toggle quoted messageShow quoted text
Moy is right, this is the preferred solution, but unfortunately
this requires space that is not available on some of Camden's
roads without severely cutting back the footway. In this case the
options are either a shared bus-boarder/cycle lane (as on the
uphill side of Haverstock Hill), or a cycle lane that stops at the
On 03/09/22 20:59, Moy El-Bushra via
I'm not sure if you're aware of these, but there is already a
solution to the issue of how to get cycle lanes to bypass bus
stops - the cycle lane is diverted behind the bus stop, so
cyclists are neither forced out into the traffic to get past a
bus that's just pulled in, nor scrunched into the kerb by the
bus because there's nowhere to go to the left (see attached
Personally, I find these to be quite a good idea. Of course,
it can happen that a careless pedestrian steps into the cycle
lane, but then that can happen anywhere.
And I think if there were more of these around, pedestrians
would become more aware of the need to look first.
The problem is that they are not very commonly implemented,
but I think they should become the norm.
Or is that you are aware of these, but you're suggesting that
there are better solutions?
On Sat, 3 Sep 2022 at 14:37, John Chamberlain
Richard's suggestion is pretty much what Camden have
done on the downhill bus stops here (and in some other
places where road space is very constrained). See
The difference is that the route around the outside
of the bus cage is not marked other than with a cycle
logo (preferably more than one).
The difficulties I see with marking a lane are:
- The bus has to cross it to get into and out of the
stop. Would buses always give way to cycles? If not,
it might lead cyclists into a false sense of
- Likewise with regard to motor traffic coming from
But I think it might be worth discussing with Camden
officers, particularly as schemes come up to their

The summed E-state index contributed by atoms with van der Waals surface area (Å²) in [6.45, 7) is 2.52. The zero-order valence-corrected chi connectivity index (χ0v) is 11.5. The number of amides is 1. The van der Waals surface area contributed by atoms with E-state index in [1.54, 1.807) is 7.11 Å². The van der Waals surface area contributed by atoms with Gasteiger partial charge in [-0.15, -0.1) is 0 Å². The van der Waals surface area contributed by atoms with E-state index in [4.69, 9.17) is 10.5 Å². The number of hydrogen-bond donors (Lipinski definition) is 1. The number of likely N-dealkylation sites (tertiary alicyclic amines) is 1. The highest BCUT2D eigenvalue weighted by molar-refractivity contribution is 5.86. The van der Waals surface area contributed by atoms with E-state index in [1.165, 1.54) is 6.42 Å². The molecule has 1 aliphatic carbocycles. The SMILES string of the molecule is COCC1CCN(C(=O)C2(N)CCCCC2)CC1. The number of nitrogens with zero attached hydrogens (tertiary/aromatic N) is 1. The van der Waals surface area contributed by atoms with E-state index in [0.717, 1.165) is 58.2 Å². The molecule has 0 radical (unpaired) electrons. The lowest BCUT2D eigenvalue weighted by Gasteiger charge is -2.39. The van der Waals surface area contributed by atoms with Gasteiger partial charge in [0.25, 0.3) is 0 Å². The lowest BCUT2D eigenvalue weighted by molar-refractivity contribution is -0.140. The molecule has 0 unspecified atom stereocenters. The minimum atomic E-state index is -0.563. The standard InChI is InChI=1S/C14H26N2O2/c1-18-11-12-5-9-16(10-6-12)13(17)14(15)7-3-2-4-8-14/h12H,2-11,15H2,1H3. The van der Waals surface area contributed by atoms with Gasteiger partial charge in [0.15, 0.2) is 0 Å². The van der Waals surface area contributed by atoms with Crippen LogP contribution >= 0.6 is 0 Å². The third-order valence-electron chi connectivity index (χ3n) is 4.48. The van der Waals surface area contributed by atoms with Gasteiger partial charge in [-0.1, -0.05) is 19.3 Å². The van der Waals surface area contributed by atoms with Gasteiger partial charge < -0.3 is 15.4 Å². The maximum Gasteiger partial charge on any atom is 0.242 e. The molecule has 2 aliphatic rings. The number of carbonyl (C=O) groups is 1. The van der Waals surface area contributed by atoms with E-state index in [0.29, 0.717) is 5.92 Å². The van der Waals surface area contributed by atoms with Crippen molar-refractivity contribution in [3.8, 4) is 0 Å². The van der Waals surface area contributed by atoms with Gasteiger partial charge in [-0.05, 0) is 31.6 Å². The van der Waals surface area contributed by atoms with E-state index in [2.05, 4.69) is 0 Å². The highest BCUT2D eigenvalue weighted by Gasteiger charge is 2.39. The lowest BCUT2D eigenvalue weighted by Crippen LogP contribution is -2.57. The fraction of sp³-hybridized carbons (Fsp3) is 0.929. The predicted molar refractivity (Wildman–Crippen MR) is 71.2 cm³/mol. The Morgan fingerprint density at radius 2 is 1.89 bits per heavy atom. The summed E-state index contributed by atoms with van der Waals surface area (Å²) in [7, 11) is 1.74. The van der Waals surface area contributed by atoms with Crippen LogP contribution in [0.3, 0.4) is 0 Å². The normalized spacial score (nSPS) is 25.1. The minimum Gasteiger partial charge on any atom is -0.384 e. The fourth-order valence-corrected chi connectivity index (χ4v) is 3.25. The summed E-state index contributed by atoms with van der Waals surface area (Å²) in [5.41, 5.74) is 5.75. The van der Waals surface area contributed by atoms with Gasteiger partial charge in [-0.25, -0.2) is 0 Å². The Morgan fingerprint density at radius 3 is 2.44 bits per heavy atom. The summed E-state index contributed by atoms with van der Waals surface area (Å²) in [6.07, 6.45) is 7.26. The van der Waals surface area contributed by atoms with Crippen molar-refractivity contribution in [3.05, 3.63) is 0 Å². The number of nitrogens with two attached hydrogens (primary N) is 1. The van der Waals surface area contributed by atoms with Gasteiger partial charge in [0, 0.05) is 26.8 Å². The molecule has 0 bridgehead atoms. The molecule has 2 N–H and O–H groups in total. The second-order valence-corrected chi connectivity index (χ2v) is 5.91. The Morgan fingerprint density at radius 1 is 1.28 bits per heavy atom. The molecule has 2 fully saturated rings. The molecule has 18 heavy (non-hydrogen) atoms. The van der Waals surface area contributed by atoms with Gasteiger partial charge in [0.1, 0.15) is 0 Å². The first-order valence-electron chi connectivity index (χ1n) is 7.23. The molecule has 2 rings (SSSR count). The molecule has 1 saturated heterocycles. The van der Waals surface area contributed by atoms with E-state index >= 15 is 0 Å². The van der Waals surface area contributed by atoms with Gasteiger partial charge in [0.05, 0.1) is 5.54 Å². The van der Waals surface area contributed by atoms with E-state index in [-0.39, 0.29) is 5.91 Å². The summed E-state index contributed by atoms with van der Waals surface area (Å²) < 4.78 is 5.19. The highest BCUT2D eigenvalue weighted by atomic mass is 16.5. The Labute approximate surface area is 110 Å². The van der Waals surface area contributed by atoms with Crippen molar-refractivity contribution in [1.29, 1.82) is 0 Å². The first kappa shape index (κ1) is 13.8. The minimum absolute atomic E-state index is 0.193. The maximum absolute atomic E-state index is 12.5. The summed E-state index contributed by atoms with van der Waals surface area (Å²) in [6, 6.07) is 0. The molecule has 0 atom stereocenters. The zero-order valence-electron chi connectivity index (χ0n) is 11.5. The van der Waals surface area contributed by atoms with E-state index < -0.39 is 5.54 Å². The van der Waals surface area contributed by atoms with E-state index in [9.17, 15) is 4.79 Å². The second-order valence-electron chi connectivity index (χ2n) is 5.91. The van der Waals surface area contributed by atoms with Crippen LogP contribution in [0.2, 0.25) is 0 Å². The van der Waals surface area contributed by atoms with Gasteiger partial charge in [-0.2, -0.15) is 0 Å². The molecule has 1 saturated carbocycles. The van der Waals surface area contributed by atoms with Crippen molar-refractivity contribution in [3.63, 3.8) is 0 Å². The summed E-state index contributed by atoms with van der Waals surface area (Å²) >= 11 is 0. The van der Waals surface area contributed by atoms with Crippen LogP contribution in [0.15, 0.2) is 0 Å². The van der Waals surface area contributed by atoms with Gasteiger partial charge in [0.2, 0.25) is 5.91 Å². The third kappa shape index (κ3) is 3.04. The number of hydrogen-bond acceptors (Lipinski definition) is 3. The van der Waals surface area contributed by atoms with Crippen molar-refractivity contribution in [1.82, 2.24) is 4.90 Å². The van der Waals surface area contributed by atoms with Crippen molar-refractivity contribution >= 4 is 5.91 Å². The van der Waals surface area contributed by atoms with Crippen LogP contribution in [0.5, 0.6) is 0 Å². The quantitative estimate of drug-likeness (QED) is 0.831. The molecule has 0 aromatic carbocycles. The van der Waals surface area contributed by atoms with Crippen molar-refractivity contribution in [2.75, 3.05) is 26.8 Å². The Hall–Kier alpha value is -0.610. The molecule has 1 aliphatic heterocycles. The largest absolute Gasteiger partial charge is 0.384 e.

12:35, Richard Thomas wrote:
Thanks for sharing these links. I've
supported on commonplace.
Does anyone know why this solution can't be
trialled for bus stops to reduce risk of
- Coloured tarmac cycling lane going round
outside of bus cage, taking cyclists into traffic
passing bus on outside but with clear lane
- Alternate advisory (dashed marking) cycle
lane through bus cage. Buses can stop in lane,
but if no bus cyclist goes straight on unimpeded.
Advantages I perceive:
- Cyclists not confident to move into traffic
to pass a waiting bus would have to wait behind
it, but that's what you need to do now because it
is dangerous to pass bus on inside when passengers
are getting on or off because they naturally step
into cycle lane and in any case have
- Cyclists wanting to pass bus on the outside
would have road markings to show that they are
entitled to do so (which they are already, but
likely to suffer close pass or abuse).
Thanks for any comments
30 Aug 2022 at 10:31, Jean Dollimore <jean@...
The cycle lanes on Haverstock Hill
are almost complete and Camden Council is now
collecting feedback via Commonplace.
If you haven’t yet been there to try them
out, we have some photos here:
Please go here and give your positive
If you have time, please look at the
comments from other people and say you ‘agree’
to comments put there by other supporters.